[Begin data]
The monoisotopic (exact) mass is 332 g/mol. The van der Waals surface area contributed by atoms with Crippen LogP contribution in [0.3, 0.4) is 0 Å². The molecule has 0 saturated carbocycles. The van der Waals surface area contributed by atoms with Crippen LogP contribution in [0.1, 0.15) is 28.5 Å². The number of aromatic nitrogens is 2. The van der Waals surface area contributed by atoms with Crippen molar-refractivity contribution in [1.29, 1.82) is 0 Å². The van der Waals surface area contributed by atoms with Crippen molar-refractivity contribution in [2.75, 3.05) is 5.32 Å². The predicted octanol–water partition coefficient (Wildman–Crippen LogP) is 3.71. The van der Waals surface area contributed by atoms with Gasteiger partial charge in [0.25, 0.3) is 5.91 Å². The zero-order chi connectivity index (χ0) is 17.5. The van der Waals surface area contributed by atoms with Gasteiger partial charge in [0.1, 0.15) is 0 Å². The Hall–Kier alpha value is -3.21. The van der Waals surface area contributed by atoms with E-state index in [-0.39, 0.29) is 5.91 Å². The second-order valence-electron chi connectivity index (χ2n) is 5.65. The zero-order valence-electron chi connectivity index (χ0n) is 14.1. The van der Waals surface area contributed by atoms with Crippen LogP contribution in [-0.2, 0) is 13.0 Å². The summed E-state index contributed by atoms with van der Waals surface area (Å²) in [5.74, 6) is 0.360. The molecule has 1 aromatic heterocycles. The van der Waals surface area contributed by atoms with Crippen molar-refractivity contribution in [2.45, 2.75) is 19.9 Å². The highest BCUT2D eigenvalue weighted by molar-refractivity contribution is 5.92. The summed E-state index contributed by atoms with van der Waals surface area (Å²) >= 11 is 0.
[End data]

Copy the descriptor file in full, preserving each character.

The monoisotopic (exact) mass is 332 g/mol. The van der Waals surface area contributed by atoms with Crippen LogP contribution in [0.3, 0.4) is 0 Å². The molecule has 0 saturated carbocycles. The van der Waals surface area contributed by atoms with Crippen LogP contribution in [0.1, 0.15) is 28.5 Å². The number of aromatic nitrogens is 2. The van der Waals surface area contributed by atoms with Crippen molar-refractivity contribution in [1.29, 1.82) is 0 Å². The van der Waals surface area contributed by atoms with Crippen molar-refractivity contribution in [2.75, 3.05) is 5.32 Å². The predicted octanol–water partition coefficient (Wildman–Crippen LogP) is 3.71. The van der Waals surface area contributed by atoms with Gasteiger partial charge in [0.25, 0.3) is 5.91 Å². The zero-order chi connectivity index (χ0) is 17.5. The van der Waals surface area contributed by atoms with Gasteiger partial charge in [0.1, 0.15) is 0 Å². The Hall–Kier alpha value is -3.21. The van der Waals surface area contributed by atoms with E-state index in [-0.39, 0.29) is 5.91 Å². The second-order valence-electron chi connectivity index (χ2n) is 5.65. The zero-order valence-electron chi connectivity index (χ0n) is 14.1. The van der Waals surface area contributed by atoms with Crippen LogP contribution in [-0.2, 0) is 13.0 Å². The summed E-state index contributed by atoms with van der Waals surface area (Å²) in [5.74, 6) is 0.360. The molecule has 1 aromatic heterocycles. The van der Waals surface area contributed by atoms with Crippen molar-refractivity contribution in [2.45, 2.75) is 19.9 Å². The highest BCUT2D eigenvalue weighted by molar-refractivity contribution is 5.92. The summed E-state index contributed by atoms with van der Waals surface area (Å²) >= 11 is 0.